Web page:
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Notes for the week

by: Veronica Morgan

Notes for the week NTDT 10003

Veronica Morgan
GPA 3.7

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About this Document

Theses notes cover whats going to be on the next exam
Contemporary Nutrition Concerns
Dr. Dority
Class Notes
25 ?




Popular in Contemporary Nutrition Concerns

Popular in Nutrition and Food Sciences

This 3 page Class Notes was uploaded by Veronica Morgan on Wednesday March 2, 2016. The Class Notes belongs to NTDT 10003 at Texas Christian University taught by Dr. Dority in Winter 2016. Since its upload, it has received 33 views. For similar materials see Contemporary Nutrition Concerns in Nutrition and Food Sciences at Texas Christian University.

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Date Created: 03/02/16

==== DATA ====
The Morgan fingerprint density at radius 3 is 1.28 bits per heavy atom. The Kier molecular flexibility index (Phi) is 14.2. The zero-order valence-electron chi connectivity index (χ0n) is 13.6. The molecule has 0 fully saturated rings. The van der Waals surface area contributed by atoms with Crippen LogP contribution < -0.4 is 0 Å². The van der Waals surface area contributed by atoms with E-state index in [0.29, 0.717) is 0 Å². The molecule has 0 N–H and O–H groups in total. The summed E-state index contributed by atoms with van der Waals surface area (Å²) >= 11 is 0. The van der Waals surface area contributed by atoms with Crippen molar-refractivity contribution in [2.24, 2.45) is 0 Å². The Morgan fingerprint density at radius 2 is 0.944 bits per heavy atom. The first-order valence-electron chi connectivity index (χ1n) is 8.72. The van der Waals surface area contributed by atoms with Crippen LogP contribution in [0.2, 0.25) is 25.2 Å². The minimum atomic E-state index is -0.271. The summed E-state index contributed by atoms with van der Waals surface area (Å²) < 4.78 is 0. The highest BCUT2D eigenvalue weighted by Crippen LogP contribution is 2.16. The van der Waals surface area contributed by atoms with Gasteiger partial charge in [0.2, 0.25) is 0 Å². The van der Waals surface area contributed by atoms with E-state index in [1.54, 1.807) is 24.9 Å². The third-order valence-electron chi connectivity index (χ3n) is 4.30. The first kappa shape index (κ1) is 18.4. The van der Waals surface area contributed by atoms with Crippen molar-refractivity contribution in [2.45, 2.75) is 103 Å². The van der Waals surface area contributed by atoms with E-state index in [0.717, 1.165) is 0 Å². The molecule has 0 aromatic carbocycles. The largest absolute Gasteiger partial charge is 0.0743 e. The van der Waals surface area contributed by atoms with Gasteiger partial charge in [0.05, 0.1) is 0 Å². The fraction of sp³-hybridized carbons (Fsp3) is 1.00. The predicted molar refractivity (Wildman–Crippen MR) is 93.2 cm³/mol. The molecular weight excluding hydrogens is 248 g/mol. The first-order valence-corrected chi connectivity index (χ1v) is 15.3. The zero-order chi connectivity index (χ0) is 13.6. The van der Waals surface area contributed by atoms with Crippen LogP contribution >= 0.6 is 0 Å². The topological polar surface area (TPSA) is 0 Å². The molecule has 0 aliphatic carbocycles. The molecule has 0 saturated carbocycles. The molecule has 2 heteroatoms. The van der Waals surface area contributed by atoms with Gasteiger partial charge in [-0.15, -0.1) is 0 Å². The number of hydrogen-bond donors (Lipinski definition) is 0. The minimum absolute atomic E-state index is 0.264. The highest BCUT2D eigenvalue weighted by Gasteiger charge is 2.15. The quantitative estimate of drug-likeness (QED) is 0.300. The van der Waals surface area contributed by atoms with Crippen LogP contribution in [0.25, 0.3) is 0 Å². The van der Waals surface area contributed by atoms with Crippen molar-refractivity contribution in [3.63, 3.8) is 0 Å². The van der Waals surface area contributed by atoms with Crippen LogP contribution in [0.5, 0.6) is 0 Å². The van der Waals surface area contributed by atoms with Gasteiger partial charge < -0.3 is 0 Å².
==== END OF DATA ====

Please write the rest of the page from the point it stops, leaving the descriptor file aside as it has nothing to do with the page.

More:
Lecture 2/29/16­3/2/16 Diabetes a Global Perspective - 194 million people with diabetes worldwide - Ranks as the 4  or 5  leading cause of death in most developed countries - Becoming epidemic in many developing and newly industrialized nations - Certain to be one of the most challenging health problems in the 21  centuryt - Comparing 2003 to 2025  - 2003 = 194 million; 2025 = 333 million - IGT = impaired glucose tolerance  - 2003 prediabetes (IGT) and diabetes = 314 million people  - 2025 prediabetes (IGT) and diabetes = 472 million people  Artificial Sweeteners  - 1879 first artificial sweetener discovered  - 5 sweeteners approved in US for use (if its an additive ie put in soda) - 1. Acesulfame­K – sunnet / sweet one  - 2. Aspartame  - 3. Neotame - 4. Saccharin - 5. Sucralose  - Stevia = herbal sweetener, not approved as food additive  - If sweetener herb based, doesn’t need approval (supplement) - Takes about 10­15 years to approve new things for additives - For new herbal supplement, notify FDA 75 days before selling  Aspartame  ­ equal  - Made of two amino acids: phenylaline, aspartic acid  - Broken down and digested by body - More than 200 studies show safety - Placebo studies showed same side effects - People born with PKU need to avoid aspartame - FDA approved for pregnant women - Margin of safety 1/100 of amount of safe material  - FDA Acceptable Daily Intake = 50 mg/kg of body weight Saccharin – sweet and low   Oldest artificial sweetener  Studies showed bladder cancer in rats –  Given the amount of saccharin equal to 850 cans of soft drinks a day!  No link shown in humans  ? Safety during pregnancy – crosses the placenta Sucralose – Splenda - Manufactured by replacing 3 hydroxyl groups on the sugar molecule with chlorine - Chlorine prevent sucralose from being metabolized for energy  - Altered so body cant digest in and eliminates it - Measures one for one with sugar – same amount sweetness  - Introduced fairly recently - Margin much lower than compared to aspartame because newer  Stevia and / or truvia  - Herb in the chrysanthemum family - First recorded in 1887 - Extract approved by FDA in 2008 (whole leaf has not been approved) 3/2/16 Macronutrients – Lipids  Classification of Lipids 1. Triglycerides  - 95% of lipids in our diets - Fats and oils  2. Phospholipids  - Lecithin is the most common  3. Sterols  - Cholesterol is the most common  Functions of fat in the body – necessary  - Concentrated form of calories - Serves as an energy reserve - Major component of cell membrane - Insulate the body – people in cold climates have higher body fat over all  - Provide padding and protection to vital organs - Nourishes skin and hair  Functions of fat in foods - Provides calories - Provides satiety = felling of fullness or satisfaction after meals - Carry fat­soluble vitamins and essential fatty acids - Contribute aroma and flavor  Triglycerol = glycerol plus three fatty acids What are fatty acids? - Chains of carbon and hydrogen - Contain an acid group (COOH) - Chain length = number of carbon atoms hooked together - Short chain FA = soluble in water - Long chain FA = insoluble in water; take effort for body to process  - Saturation = number of hydrogen atoms in a fatty acid  - Saturated fatty acid is fully loaded with hydrogen atoms  - Saturated is hard solid at room temperature - Not vulnerable because no double bond  - Unsaturated fatty acid has a point of unsaturation - Monounsaturated fatty acid (MUFA) = one point of unsaturation - Polyunsaturated fatty acid (PUFA) = two or more points of unsaturation  The truth about trans fats - Both saturated fat and trans fat boost levels of LDL - In large amounts, trans fat may lower HDL - Trans fats contribute 2.6% of total calories but saturated fats contribute 12% of  total calories - Evidence does not warrant going back to foods that have more saturated fat  (butter) - Need to keep the intake of total saturated and trans fats to a minimum  - Made by adding hydrogen to unsaturated – looks like saturated but healthier  Essential fatty acids - The human body can synthesize all the fatty acids it needs from CHO, PRO, and  FAT except two - Linoleic acid –omega 6, PUFA, found in vegetable oils - Linolenic acid – omega 3, PUFA, found in fish oil and flax seeds  Healthy benefits of Omega – 3 FA - Lower blood cholesterol and triglycerides - Slower clot­forming rates in blood veins  - 2 types of omega ­3: EPA and DHA - Enhanced defenses against cancer - Reduced inflammation in arthritis and asthma sufferers 


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